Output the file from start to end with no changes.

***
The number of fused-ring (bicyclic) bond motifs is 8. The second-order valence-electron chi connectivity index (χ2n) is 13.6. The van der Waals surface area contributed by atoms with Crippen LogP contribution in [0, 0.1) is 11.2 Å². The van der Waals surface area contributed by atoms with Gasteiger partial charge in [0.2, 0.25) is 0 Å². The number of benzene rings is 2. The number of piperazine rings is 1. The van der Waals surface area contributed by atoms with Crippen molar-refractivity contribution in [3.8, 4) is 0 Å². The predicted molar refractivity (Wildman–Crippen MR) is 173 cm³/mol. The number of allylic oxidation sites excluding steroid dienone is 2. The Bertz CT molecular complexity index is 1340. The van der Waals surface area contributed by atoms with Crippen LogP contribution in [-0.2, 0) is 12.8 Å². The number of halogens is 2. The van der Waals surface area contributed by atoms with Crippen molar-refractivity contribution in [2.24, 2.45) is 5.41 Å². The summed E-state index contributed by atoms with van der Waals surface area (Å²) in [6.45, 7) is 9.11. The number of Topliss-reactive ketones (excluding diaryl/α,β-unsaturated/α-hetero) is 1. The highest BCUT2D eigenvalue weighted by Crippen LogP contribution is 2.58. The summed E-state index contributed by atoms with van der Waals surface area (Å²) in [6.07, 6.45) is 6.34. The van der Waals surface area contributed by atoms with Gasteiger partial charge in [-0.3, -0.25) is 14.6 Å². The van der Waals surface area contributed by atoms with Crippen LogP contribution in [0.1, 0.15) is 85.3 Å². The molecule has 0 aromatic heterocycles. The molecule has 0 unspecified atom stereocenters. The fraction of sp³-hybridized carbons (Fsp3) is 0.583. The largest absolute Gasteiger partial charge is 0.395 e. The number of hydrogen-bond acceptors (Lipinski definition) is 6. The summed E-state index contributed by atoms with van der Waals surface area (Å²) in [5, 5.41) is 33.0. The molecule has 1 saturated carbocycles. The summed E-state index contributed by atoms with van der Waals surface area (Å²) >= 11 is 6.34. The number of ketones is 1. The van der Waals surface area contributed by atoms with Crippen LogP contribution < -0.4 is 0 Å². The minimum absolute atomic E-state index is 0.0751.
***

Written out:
The number of fused-ring (bicyclic) bond motifs is 8. The second-order valence-electron chi connectivity index (χ2n) is 13.6. The van der Waals surface area contributed by atoms with Crippen LogP contribution in [0, 0.1) is 11.2 Å². The van der Waals surface area contributed by atoms with Gasteiger partial charge in [0.2, 0.25) is 0 Å². The number of benzene rings is 2. The number of piperazine rings is 1. The van der Waals surface area contributed by atoms with Crippen molar-refractivity contribution in [3.8, 4) is 0 Å². The predicted molar refractivity (Wildman–Crippen MR) is 173 cm³/mol. The number of allylic oxidation sites excluding steroid dienone is 2. The Bertz CT molecular complexity index is 1340. The van der Waals surface area contributed by atoms with Crippen LogP contribution in [-0.2, 0) is 12.8 Å². The number of halogens is 2. The van der Waals surface area contributed by atoms with Crippen molar-refractivity contribution in [2.24, 2.45) is 5.41 Å². The summed E-state index contributed by atoms with van der Waals surface area (Å²) in [6.45, 7) is 9.11. The number of Topliss-reactive ketones (excluding diaryl/α,β-unsaturated/α-hetero) is 1. The highest BCUT2D eigenvalue weighted by Crippen LogP contribution is 2.58. The summed E-state index contributed by atoms with van der Waals surface area (Å²) in [6.07, 6.45) is 6.34. The van der Waals surface area contributed by atoms with Gasteiger partial charge in [-0.3, -0.25) is 14.6 Å². The van der Waals surface area contributed by atoms with Crippen LogP contribution in [0.1, 0.15) is 85.3 Å². The molecule has 0 aromatic heterocycles. The molecule has 0 unspecified atom stereocenters. The fraction of sp³-hybridized carbons (Fsp3) is 0.583. The largest absolute Gasteiger partial charge is 0.395 e. The number of hydrogen-bond acceptors (Lipinski definition) is 6. The summed E-state index contributed by atoms with van der Waals surface area (Å²) in [5, 5.41) is 33.0. The molecule has 1 saturated carbocycles. The summed E-state index contributed by atoms with van der Waals surface area (Å²) >= 11 is 6.34. The number of ketones is 1. The van der Waals surface area contributed by atoms with Crippen LogP contribution < -0.4 is 0 Å². The minimum absolute atomic E-state index is 0.0751.